5 Ways to Lower Your Mortgage Rate

Do you know how to get your lender to lower your mortgage rate without refinancing? Learn the best ways to reduce mortgage interest rates here.

RELATED: How to Lower Your Mortgage Rate - Method 1 to 3

4. Using Offset Mortgages to Reduce Your Mortgage Rate

Offset mortgages help you to lower interest mortgage rates by taking advantage of the fact that the interest rates for mortgages are higher than that of savings accounts.

When you apply for an offset mortgage, you're applying for a savings account that is linked to your mortgage. You don't earn any interest from this linked savings account - Instead the money in it is used to reduce the outstanding balance of your mortgage.

For example: You have $200,000 of mortgage loans and you deposit $20,000 into the linked savings account. What happens now is that you will only have to pay interest on the remaining $180,000 instead of the full $200,000. Assuming a mortgage rate of 8% and remaining mortgage term of 10 years, your monthly mortgage payments will fall from $2,426.55 to $2,183.90.

An offset mortgage also offers you tax benefits. While the interest from a normal savings account is often taxable, you won't have to pay a single cent in taxes for the money in your mortgage savings account.

The tactic of using offset mortgages to lower mortgage interest rates is already common place in the United Kingdom and Australia. In recent years, it has also been gaining popularity in the United States.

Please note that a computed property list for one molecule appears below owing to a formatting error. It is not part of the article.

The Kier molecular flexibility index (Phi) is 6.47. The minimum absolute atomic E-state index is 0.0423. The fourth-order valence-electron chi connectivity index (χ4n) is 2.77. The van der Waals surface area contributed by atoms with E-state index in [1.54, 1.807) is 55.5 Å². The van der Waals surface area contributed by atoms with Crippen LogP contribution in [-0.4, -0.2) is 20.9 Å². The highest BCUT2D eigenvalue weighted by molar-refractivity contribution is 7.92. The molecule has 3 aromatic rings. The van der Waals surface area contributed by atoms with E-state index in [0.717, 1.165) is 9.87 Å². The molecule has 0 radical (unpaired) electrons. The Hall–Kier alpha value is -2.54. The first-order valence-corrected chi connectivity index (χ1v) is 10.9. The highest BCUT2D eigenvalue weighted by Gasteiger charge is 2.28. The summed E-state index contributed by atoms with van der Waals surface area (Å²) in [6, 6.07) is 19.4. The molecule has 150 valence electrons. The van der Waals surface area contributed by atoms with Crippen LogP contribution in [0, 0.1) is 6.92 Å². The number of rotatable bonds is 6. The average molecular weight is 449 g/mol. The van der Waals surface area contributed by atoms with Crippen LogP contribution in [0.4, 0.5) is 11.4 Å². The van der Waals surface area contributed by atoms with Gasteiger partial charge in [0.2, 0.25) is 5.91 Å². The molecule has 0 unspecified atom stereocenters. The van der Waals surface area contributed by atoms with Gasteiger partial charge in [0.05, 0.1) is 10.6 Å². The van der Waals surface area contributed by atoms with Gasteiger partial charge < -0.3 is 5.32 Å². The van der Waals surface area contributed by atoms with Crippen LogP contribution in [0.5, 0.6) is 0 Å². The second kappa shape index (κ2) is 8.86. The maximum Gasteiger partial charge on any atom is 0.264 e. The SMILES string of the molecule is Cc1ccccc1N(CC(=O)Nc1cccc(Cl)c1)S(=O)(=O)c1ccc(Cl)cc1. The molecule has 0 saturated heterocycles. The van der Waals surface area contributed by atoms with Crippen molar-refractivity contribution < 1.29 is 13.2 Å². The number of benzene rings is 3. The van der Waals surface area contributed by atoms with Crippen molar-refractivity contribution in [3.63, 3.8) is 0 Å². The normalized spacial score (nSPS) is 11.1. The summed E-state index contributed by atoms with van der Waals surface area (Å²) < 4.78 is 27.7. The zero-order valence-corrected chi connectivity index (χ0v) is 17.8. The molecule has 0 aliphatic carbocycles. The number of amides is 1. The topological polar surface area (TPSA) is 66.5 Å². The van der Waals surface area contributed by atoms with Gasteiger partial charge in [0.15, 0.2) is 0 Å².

Of course, there is always a catch. The interest rates for offset mortgages are about 0.5 to 1.0% higher. On top of that, the money that you leave in the linked savings account will be locked in for a long time so offset mortgages are more suited for individuals with spare cash.

5. Avoid No Cost Mortgages to Lower Your Mortgage Rate

If your lender comes by and drops a mortgage loan with no closing costs into your lap, tread very carefully and ask a lot of questions. These no cost mortgages are also known as no fee mortgage or zero cost mortgage, and they all operate in the same way.

Since applying for a mortgage loan can chalk up to a few thousand dollars in agent, transaction and closing fees, no cost mortgages look really appealing at the first glance.

However many borrowers have the learned the hard way that there is no free lunch (especially when you're dealing with lenders and banks). The closing costs that you save right now will roll over to (typically 0.25 to 0.5%) higher interest rates over the lifetime of the mortgage loan.

The devious thing is that the additional mortgage rates that you have to fork out may seem like peanuts but can work out to be sizable sums.

For example: You have a $200,000 mortgage over 30 years at 8% interest rate. What will happen if you choose a no cost mortgage which pushes your mortgage rate to 8.25%?

While this 0.25% additional interest will increase your mortgage payments by just $35 every month, you will end up paying about $12,600 more over the entire course of your 30 year mortgage.

In almost all cases, rejecting no cost mortgage is a sure way to lower your mortgage rate. To actually save money on your mortgage closing costs, Click here for our full guide on how to lower mortgage closing fees.

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